Factors that foster addiction in the United States


The culture of the United States is unique in its diversity and generally precipitated attitude toward individualism and self-reliance.  Yet societal and personal struggles with substance abuse and dependence in the United States are hardly unique as drug use is a human condition.  The United States has made leaps and bounds in the last century in its policies and social attitudes toward drug abuse, however there are still many reforms needed.  This essay will explore the unique issues that the United States faces when dealing with substance use.  This treatise will to address the deficiencies in public policy and reforms needed in United States drug policy and substance abuse treatment.  Ultimately this article will attempt to show the need for significant fundamental changes in the attitudes and policies toward substance use, abuse, dependence and treatment.

United States Public Policy and Substance Abuse: Factors that foster addiction in the United States

There are many factors that foster and precipitate substance use and dependence in the United States.  For instance, there are cultural norms, social injustices, individual mental health issues, and many other societal problems that contribute to substance use and abuse among individuals and peer groups.  Unfortunately these issues are symptoms of a greater problem, and they will remain inflexible unless public policy changes are made.  There are three key flaws in United States drug policy.  Those flaws are inadequate and misguided substance abuse education, a lack of faith in the efficacy of addiction treatment in the medical profession and lastly the criminalization of drug use and abuse.

The first issue to address in the United States is how we educate children about drugs.  Drug abuse education has suffered from an identity crisis in the United States, and policy makers have struggled with how to address the issue.  Should it be addressed at all?  Should blatant lies be told in the hopes that those lies will deter drug use?  Or should children of all creeds and ethnicities learn to “just say no?”

As of today, there is mounting that evidence-based education is an effective approach to dealing with the issue of substance use and abuse (Cahill, 2007).  According to Helen Cahill, evidence based drug education works best if it is introduced before most children are introduced to drugs in an uncontrolled environment.  Ideally the information should be delivered in age appropriate packets that do not encroach upon the recipient child’s level of social and psychological development (2007).  However, this is not always possible.

Many children are introduced to drug use and abuse long before the majority of their peers, be it by their parents, siblings or neighborhood environment.  This exemplifies the need to address drug abuse early and identify children who are at risk to early exposure to drug abuse.  Identifying at risk children based on self-reporting may not be feasible, however many behavior traits may shed light on a child’s propensity towards drug abuse in later life.  For instance children may be at risk for drug abuse in later life should they display poor restraint, subdued desire to thrive, desire to seek novel sensations, lack of ego control, learning deficits, unconscientiousness, low self esteem or shyness (Hampson et al., 2006).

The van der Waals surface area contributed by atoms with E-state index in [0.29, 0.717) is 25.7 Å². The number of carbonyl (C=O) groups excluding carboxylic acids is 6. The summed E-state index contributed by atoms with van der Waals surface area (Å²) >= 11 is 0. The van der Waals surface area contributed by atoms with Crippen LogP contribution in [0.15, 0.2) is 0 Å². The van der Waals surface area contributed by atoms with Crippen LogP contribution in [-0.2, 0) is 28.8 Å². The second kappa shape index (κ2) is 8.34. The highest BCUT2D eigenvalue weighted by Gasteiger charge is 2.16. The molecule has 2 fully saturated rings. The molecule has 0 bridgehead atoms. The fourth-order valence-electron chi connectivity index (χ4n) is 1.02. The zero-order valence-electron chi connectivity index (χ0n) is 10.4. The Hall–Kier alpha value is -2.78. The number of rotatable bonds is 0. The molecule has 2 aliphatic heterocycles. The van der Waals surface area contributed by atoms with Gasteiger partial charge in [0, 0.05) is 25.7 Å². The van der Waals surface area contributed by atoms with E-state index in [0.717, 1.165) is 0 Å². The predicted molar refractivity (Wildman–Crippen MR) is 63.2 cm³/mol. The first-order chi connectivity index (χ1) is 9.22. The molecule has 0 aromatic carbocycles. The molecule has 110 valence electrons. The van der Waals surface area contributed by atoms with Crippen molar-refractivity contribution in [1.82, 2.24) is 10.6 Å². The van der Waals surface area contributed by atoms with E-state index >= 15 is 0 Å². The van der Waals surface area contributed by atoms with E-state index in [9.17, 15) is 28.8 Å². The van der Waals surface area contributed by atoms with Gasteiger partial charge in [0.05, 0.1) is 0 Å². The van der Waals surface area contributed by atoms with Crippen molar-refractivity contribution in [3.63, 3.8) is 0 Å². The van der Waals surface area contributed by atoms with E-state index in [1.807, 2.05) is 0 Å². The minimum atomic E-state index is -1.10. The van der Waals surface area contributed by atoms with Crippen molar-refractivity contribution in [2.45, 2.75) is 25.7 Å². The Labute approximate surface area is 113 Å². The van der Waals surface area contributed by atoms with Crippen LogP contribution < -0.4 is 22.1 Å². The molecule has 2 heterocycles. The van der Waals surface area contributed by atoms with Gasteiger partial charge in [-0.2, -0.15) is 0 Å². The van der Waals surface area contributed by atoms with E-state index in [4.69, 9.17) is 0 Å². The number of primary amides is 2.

These traits do not guarantee that a child will develop substance abuse in later life, however it has been shown that alcohol abuse is linked to unconscientiousness and extroverted tendencies in childhood.  Also, emotional instability in young males has been linked to substance abuse issues in later life.  These factors are significant, as traits such as conscientiousness have been linked to longevity (Hampson et al. 2006).  Longevity suggests life long risk avoidance behaviors.  These are traits that are worth identifying at an early age in order to introduce preemptive intervention.  If any institution has this capacity, it is the education system.

However it is important to note that once at risk students are identified, they should not be grouped separately from other student populations.  Consorting high-risk students may cause those children to internalize the idea that they are abnormal or deviant (Cahill, 2007).  Ideally, at risk students should be dispersed as evenly as possible among a student body.  This affords high-risk children the opportunity to internalize the positive perspectives of their successful peers.

It is also important to consider how educators address the issue of drug abuse.  Some experts have indicated that it is best to allow students to make their own judgments based on unbiased presentation of evidence.  Cahill suggests teachers should refrain from treating students as prey to their own ignorance or.  Most importantly, instructors should avoid taking a moral stance or using scare tactics (2007).

According to Cahill, the risks to taking moral stances and using scare tactics outweigh the benefits.  Taking a moral standpoint on drug use and using scare tactics to back up that standpoint will likely only prescribe to students what a teacher deems to be desirable behaviors. This may lead to resistance.  Also, using scare tactics may glamorize the behaviors that the person using those scare tactics wishes to deter (2007).